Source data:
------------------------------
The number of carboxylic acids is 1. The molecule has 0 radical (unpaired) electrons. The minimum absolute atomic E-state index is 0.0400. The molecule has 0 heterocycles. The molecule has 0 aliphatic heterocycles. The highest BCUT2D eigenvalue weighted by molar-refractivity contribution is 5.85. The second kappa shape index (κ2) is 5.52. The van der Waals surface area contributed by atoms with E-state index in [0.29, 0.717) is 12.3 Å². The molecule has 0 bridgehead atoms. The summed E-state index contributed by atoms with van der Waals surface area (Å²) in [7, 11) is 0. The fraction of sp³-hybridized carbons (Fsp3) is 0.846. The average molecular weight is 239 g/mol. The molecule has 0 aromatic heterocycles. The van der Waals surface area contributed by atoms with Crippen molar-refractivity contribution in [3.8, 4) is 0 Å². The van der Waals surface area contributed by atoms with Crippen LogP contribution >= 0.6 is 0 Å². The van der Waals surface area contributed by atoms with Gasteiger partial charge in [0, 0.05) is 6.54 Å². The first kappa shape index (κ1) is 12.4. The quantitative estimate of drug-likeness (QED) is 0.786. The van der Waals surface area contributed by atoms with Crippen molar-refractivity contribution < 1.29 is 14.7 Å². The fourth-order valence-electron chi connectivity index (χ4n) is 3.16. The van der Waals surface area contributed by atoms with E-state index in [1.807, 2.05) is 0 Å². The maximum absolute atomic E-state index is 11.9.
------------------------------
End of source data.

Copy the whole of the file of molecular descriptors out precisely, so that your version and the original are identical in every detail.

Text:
The number of carboxylic acids is 1. The molecule has 0 radical (unpaired) electrons. The minimum absolute atomic E-state index is 0.0400. The molecule has 0 heterocycles. The molecule has 0 aliphatic heterocycles. The highest BCUT2D eigenvalue weighted by molar-refractivity contribution is 5.85. The second kappa shape index (κ2) is 5.52. The van der Waals surface area contributed by atoms with E-state index in [0.29, 0.717) is 12.3 Å². The molecule has 0 bridgehead atoms. The summed E-state index contributed by atoms with van der Waals surface area (Å²) in [7, 11) is 0. The fraction of sp³-hybridized carbons (Fsp3) is 0.846. The average molecular weight is 239 g/mol. The molecule has 0 aromatic heterocycles. The van der Waals surface area contributed by atoms with Crippen molar-refractivity contribution in [3.8, 4) is 0 Å². The van der Waals surface area contributed by atoms with Crippen LogP contribution >= 0.6 is 0 Å². The van der Waals surface area contributed by atoms with Gasteiger partial charge in [0, 0.05) is 6.54 Å². The first kappa shape index (κ1) is 12.4. The quantitative estimate of drug-likeness (QED) is 0.786. The van der Waals surface area contributed by atoms with Crippen molar-refractivity contribution < 1.29 is 14.7 Å². The fourth-order valence-electron chi connectivity index (χ4n) is 3.16. The van der Waals surface area contributed by atoms with E-state index in [1.807, 2.05) is 0 Å². The maximum absolute atomic E-state index is 11.9.